A Quarter-Century After Launching The Concept, Elm Street Tattoo’s Marathon Friday The 13th Tattoo Sessions Remain One Of Dallas’ Coolest Traditions.

As if Friday the 13th weren’t creepy enough already, it fell this year in the month of October — and right before Halloween.

Creepy superstitions associated with the Friday the 13th date have been around for centuries. But 25 years ago, Friday the 13th earned a whole new meaning thanks to Oliver Peck, owner of Dallas’ Deep Ellum Tattoo. It was then that Peck launched his first-ever 24-hour Friday the 13th tattoo marathon, during which artists spend the whole day tattooing patrons with Friday the 13th-themed ink — pieces of body art that can be chosen from a sheet of options and that run about an inch in size — for just $20 ($13 for the tattoo and a $7 tip for the artist).

At the time, Peck was working at Dallas’ Paradise Tattoo, the first shop he ever worked at and where he learned the skill that quickly became a lifestyle for him. Later, Peck opened Deep Ellum Tattoo in 1996, and continued the tradition there.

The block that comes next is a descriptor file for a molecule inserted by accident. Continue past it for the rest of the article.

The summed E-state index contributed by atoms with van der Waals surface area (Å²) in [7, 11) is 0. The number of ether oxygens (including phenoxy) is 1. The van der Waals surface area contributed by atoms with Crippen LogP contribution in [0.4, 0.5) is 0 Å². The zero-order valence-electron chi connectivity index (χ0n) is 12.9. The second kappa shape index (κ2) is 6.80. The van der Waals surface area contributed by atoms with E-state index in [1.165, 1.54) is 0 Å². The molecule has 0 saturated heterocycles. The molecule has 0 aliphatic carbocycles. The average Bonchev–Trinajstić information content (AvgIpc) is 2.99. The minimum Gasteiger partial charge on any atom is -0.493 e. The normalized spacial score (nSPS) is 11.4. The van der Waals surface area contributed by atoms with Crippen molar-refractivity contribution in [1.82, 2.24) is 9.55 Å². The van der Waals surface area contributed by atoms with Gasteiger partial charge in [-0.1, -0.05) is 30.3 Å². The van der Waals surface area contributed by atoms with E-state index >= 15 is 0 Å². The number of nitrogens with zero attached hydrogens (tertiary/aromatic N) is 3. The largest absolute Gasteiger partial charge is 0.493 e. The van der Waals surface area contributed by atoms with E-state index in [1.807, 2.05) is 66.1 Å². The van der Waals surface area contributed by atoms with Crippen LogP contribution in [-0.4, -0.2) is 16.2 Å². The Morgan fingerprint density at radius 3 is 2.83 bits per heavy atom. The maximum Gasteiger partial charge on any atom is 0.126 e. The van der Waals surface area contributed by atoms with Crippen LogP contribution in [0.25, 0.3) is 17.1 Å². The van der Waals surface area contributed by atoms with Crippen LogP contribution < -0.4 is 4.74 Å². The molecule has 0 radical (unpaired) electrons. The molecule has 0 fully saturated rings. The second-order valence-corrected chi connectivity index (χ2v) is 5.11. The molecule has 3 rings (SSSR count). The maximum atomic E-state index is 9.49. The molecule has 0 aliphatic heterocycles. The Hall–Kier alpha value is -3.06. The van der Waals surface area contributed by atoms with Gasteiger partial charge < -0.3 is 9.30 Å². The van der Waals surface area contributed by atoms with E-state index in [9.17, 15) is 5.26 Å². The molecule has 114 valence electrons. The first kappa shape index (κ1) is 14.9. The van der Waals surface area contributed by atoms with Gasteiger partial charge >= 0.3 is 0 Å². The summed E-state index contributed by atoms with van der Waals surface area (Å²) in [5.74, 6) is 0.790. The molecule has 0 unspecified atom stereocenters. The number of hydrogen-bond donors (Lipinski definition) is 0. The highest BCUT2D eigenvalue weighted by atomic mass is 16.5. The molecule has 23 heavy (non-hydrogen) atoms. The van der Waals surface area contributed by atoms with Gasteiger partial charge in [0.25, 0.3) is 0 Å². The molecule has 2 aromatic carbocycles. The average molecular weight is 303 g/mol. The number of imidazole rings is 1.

In the years since, other shops across the nation have piggy-backed on the idea — and that’s a legacy that Peck, who can these days be seen as a judge on Spike’s Ink Master when not tattooing in his shop, loves having had a hand in creating.

“Over the past 25 years, we’ve had hundreds of tattoo artists from all over the world come and work it here at this shop and then go back to their own shop and do it [there],” Peck boasted this past Friday, mid-marathon, while inking a colorful wolf with a 13 in its mane on a client named Alyssa Vermillion, whose father Gene watched on and provided moral support.

Outside, dozens of other people were hiding from the sun under a pop-up canopy, waiting for their chance to take Vermillion’s seat or one of the many others inside the shop. Most had been waiting hours, some even coming up on 12 hours straight.

Others planned their sessions more strategically. Joseph Aguirre booked a 9 p.m. Friday appointment as soon as that option became available at 5 p.m. on Thursday. His girlfriend, Karina Lopez, didn’t have that foresight; just to sign up for her appointment, she ended up waiting for more than an hour in a line on Friday that wrapped around the block.

Another client, Gilbert Gomez, had worse luck. He booked his appointment for 3 a.m. on Friday morning, thinking he would be able to make it after going out for the night. Instead, he ended up falling asleep and missed his time slot, forcing him to get back in line. He was disappointed in himself for that move, but that he wasn’t going to let that mistake keep him from participating in this storied Dallas tradition.

Hey, a couple hours of waiting isn’t so bad. It sure beats waiting another six months, anyway. The next Friday the 13th — and the next Elm Street Tattoo marathon session, naturally — doesn’t come around until April 13, 2018.

Photos by Juan Betancourt.

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